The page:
Skip to main content

Sequelitis: top franchise picks from the 2012 crush

A console generation is closing, making 2012 one of the most sequel-riddled years the industry has ever seen. We outline the most anticipated follow ups hitting throughout the silly season.

Vigil's love letter to the Zelda formula was one of the first hits of 2010 and it feels like forever since we last trotted around Joe Madureira's beautiful post-apocalyptic universe. THQ's been very, very careful with Darksiders 2; despite its financial difficulties its thrown resources at what may prove its best bet for the rest of the year, delaying it without a backwards glance in order to ensure expectations are met. We've seen it in embryonic form a couple of times now, and come away impressed. Watch for this one during gamescom; it'll be the last hit of the summer and the first of the release season.

We've already said all we need to on Borderlands 2. There's simply no other game to match the 2009 shooter RPG's blend of genres, co-op action, and appealing loot cycle. Gearbox has expanded its sci-fi horizons beyond the deserts of the first game but seems to have captured that magical frontier feel. We're looking forward to this one going on the show circuit so we can get hands-on with it, and even more looking forward to it eating our lives for weeks on end.

There's really not much you can say about why FIFA 13 is important. It's going to sell like hotcakes, and for every moan about how little it adds to the annual formula there'll be plenty more obsessive fans deconstructing all the ways in which it improves on, builds up and even demolishes what has come before. EA Sports has been doing this for a long time now and has never failed to produce a hit. If you want a bit of multiplayer footer this northern autumn there's really no other choice.

Recent comments from Capcom staff makes it clear the publisher is buttering its toast with Western Star. The shooter emphasis which began developing in Resident Evil 4 and grew into full-blown co-op action in Resident Evil 5 just isn't going to please old-school fans, but the new fanbase lapped it up and will no doubt do so again. We're going back to the generic urban US setting which proved successful in early entries, and taking some of the franchises best-loved characters with us, so even while you grumble about the lack of mind-bending haunted house puzzles, there should still be plenty for diehards to enjoy.

This is the only entry on the list which is a bit of a coin flip. Medal of Honor is a series with roots, but in many gamers minds those roots stretch only as far as 2010's reboot, which didn't exactly light fires. Danger Close seems to have some clever tactics this time, such as the jingoistic multiplayer pitting various national special forces against each other, but it's hard not to wonder if the bundled Battlefield 4 beta access won't prove to be one of Warfighter's key attractions. Let's see how EA's "off year" shooter fares.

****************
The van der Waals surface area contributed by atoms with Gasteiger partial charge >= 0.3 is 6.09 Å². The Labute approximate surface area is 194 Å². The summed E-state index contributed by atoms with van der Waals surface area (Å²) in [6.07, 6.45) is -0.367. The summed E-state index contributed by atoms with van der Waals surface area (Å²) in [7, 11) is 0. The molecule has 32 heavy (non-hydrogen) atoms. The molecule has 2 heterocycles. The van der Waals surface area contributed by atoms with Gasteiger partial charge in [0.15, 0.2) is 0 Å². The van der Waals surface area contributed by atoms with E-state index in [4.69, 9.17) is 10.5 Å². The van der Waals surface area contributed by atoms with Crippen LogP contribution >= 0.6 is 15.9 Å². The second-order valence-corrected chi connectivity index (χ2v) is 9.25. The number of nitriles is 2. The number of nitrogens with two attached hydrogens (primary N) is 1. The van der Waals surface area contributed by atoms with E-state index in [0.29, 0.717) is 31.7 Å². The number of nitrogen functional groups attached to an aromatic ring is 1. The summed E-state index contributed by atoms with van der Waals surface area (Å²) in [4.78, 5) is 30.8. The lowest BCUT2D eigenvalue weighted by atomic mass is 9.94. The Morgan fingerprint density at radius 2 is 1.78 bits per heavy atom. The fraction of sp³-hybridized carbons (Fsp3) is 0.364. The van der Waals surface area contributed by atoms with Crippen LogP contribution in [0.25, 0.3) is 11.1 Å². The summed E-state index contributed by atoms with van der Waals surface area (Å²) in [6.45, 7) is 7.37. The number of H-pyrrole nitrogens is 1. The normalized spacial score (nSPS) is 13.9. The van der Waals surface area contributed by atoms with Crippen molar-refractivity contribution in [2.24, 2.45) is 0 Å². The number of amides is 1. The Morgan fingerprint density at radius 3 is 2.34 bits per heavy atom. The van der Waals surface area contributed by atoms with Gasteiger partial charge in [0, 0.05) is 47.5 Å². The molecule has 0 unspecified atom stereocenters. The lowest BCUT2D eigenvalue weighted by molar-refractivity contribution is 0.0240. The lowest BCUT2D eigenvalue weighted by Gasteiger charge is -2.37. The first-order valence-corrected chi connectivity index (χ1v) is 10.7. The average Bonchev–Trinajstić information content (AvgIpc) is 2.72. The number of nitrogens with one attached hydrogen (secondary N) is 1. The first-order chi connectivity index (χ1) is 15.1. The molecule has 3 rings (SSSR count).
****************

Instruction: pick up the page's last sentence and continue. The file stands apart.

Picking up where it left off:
After churning out an annual sequel since launch, you'd almost expect Assassin's Creed to be ready to fall down in exhaustion. Nevertheless, everything we've seen of the long-anticipated conclusion to Desmond's tale show a healthy property in the throes of much-needed evolution; we're looking at a jump at least equal to that between the first two numbered games. The secret? Ubisoft's been plugging away at this third one for ages, while Brotherhood and Revelations kept the dream alive. Should be worth the wait, especially if the last two didn't push all your buttons.

Halo popularised the Xbox and Halo 2 popularised online multiplayer. There are grown men and women who will burst blood vessels if you make the slightest suggestion that Master Chief is not a veritable god among game characters. 343 Industries has huge shoes to fill but it's almost guaranteed that regardless of what it does, Halo 4 will dominate Xbox Live for months to come. Even Call of Duty may tumble before this one.

Hitman never really qualified for major franchise status, largely thanks to its unforgiving approach to failure - not everyone can handle the trial and error you need to complete missions. IO Interactive has gone back to the drawing board and built a kind of escape-hatch into Absolution, allowing those who hate loading screens to shoot their way out of messes should they so wish. That's much more likely to bring in the big money, but the pure at heart can replay for stealth-fueled high scores to show off to their friends. That sure sounds like a winner to me.

Obviously no end-of-year sequel list is complete without the latest Call of Duty, the modern touchstone for annualised franchises. It's interesting just how attractive this year's offering looks, though; Treyarch is sticking to the Black Ops title but plunging into near-future tech and accompanying narrative and gameplay consequences. That's not the only innovation - it's setting up synergy between multiplayer and single-player and even a little light story branching. The Call of Duty fanbase is too numerous and diverse to fairly call it conservative but it's still a bold decision to mess with what has worked so well so far.

This one's high up on the VG247 priority list because of the special place Far Cry 2 holds in our hearts. Previews out of E3 suggest far Cry 3 is going to provide the same sort of mad sandbox approach to encounters, but without all that tiresome malaria and checkpoint business. The controversial content is far more likely to generate sales than diminish them, which will hopefully make it easy to find partners for the new co-op mode.

Read this next